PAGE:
My view is that this economic cycle does not require new theories to explain it. A financial crisis results in a very deep recession and leaves scars which mean the recovery is slower than many expect. These hangovers from the financial crisis are what Yellen refers to as “headwinds” which are slowing down the economy. Risk aversion among consumers and businesses after such a bad recession is only to be expected and the impairment of the credit channel after such a disruption is also understandable. But there is no reason to think that these headwinds are permanent. They can abate and we can return to a world similar to the one before, both in terms of the level of nominal GDP and also the relationship between interest rates and growth. The financial crisis has been traumatic, especially for countries like the US and the UK, that have not seen one like this recently. However, the history of financial crises is that they are worse than people think, but they are not permanent.

Are we renormalizing?

Unemployment fell slowly but is now down to 4.5%. wages have been sluggish but are now picking up.

If I draw the first chart again but this time use a 5yr rather than 10yr moving average then perhaps I can argue the market is reacting too slowly. Nominal GDP has been rising recently and with rising wages and inflation can easily be seen to be likely to continue to do so. If that is true then market rates are too low.

Why are long term rates still so low?

The idea that long term rates are too low is hardly new. After all this was the whole point of QE!! The central banks buy huge amounts of long term debt to drive up bond prices and yields down. This helps to stimulate the economy and boost other asset classes which look relatively cheaper to bond markets, and so drives reallocation flows.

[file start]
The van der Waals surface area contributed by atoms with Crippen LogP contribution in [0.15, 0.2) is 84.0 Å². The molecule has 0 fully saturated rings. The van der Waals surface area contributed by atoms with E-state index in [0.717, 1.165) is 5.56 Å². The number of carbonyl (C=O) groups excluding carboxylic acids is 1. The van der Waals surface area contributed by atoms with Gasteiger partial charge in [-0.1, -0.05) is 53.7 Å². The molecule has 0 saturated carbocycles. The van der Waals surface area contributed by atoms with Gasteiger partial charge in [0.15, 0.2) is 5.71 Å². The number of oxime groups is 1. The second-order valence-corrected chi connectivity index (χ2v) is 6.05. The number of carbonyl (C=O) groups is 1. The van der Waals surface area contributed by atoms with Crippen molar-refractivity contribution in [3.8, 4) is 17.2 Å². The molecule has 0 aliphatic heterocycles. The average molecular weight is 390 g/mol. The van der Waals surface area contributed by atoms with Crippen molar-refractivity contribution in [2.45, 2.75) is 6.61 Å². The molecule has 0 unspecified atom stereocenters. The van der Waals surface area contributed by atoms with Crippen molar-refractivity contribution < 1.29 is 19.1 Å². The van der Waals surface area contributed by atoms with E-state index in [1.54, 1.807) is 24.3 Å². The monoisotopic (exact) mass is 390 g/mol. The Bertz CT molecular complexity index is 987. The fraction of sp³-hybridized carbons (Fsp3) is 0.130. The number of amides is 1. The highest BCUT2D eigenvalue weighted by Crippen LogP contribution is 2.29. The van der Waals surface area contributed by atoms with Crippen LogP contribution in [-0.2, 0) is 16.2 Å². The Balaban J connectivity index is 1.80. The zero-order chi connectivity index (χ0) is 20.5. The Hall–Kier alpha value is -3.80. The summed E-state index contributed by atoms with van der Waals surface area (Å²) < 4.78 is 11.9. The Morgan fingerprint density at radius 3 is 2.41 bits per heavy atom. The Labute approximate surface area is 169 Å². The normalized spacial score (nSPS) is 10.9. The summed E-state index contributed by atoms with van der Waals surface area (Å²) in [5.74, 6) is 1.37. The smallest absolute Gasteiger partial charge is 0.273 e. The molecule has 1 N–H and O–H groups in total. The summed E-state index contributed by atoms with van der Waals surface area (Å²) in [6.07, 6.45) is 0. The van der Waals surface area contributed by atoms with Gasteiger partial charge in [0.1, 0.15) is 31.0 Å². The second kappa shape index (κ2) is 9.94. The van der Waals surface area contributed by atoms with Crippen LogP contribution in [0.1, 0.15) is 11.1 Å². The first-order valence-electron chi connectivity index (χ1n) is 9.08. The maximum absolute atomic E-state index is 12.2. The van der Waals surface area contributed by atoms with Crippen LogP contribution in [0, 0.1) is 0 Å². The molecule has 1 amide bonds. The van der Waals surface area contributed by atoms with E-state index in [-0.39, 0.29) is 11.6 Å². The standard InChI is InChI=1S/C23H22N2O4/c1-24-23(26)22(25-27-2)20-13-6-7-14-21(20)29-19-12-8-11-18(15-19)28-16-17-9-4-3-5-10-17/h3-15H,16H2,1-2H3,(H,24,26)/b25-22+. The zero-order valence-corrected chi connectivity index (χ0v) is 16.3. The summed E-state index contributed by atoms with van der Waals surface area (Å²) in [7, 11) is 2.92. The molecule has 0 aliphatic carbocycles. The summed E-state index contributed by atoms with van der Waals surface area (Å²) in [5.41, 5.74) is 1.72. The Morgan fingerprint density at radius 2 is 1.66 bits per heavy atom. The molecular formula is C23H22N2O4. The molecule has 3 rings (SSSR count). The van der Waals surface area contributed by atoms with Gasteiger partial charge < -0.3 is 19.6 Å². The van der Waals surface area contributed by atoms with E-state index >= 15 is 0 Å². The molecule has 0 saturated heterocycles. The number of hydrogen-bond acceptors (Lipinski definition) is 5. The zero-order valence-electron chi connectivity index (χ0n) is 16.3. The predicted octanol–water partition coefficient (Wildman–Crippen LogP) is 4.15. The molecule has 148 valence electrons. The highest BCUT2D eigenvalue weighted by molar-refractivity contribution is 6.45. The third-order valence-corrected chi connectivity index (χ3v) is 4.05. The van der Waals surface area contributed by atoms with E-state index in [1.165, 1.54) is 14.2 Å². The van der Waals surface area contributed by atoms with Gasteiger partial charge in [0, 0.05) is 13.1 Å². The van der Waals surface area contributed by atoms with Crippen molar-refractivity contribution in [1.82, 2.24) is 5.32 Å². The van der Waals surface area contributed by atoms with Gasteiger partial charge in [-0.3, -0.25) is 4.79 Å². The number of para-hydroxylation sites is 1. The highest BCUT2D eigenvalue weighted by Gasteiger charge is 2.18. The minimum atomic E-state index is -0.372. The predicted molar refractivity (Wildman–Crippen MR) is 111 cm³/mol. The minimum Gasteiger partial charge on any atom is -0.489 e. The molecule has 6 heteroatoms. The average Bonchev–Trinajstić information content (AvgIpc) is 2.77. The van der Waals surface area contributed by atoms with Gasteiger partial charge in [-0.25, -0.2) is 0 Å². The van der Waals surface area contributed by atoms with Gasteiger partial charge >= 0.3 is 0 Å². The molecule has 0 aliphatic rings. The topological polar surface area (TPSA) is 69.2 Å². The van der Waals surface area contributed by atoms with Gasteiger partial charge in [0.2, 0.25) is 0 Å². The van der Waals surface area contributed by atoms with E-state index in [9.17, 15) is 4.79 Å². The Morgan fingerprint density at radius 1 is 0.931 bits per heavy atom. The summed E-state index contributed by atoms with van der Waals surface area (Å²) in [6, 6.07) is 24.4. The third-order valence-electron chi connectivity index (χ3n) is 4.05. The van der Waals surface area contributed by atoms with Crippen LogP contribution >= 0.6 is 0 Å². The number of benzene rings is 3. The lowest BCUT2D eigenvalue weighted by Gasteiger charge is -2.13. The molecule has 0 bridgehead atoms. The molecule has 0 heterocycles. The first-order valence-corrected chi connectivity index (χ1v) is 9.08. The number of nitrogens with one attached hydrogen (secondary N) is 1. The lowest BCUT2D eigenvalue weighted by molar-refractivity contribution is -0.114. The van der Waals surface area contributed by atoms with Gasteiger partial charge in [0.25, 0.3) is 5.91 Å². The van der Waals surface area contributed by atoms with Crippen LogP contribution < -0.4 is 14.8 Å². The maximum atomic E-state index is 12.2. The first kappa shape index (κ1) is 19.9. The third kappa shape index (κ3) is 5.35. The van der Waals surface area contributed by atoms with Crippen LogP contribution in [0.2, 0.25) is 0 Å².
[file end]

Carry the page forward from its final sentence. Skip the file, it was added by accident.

As I mentioned in this post (https://appliedmacro.com/2017/05/01/government-debt-framework-uk-follow-up/), we are living in a new era of financial repression. Therefore, I really do not need any grand theory from the supply side of the economy to explain low rates. I just look at the huge boost in demand for bonds from the central banks.

Is there a catalyst for change?

  1. One potential catalyst would be from the front end. If the Fed hikes rates faster than the market expects, then this can cause a shock to ripple down the whole curve. We saw an extreme version of this in 1994.
  2. If wages start to accelerate then the Fed, economists and market participants would have to radically reassess their assumptions about the inflation outlook and the appropriate level of rates. If you are very confident this cannot happen, you have more faith in our understanding of this type of macro variable than I have.
  3. Even without any fundamental driver we may see a repricing simply from a change in the supply and demand dynamics of the bond market.

QE buying has been high for the past few years but it is finally slowing down. This may be the catalyst for a repricing of bonds.

Conclusion

A simple and yet historically useful framework for considering long term rates is to use nominal GDP. In recent years, we have seen the combination of a major downshift in long term expectations for both nominal GDP and the level of rates relative to nominal GDP. While many arguments justifying this change as permanent have some merit, I think that they are more temporary then current market pricing implies. Which means that I do not think that bond markets are cheap. In fact, I think they are wildly expensive.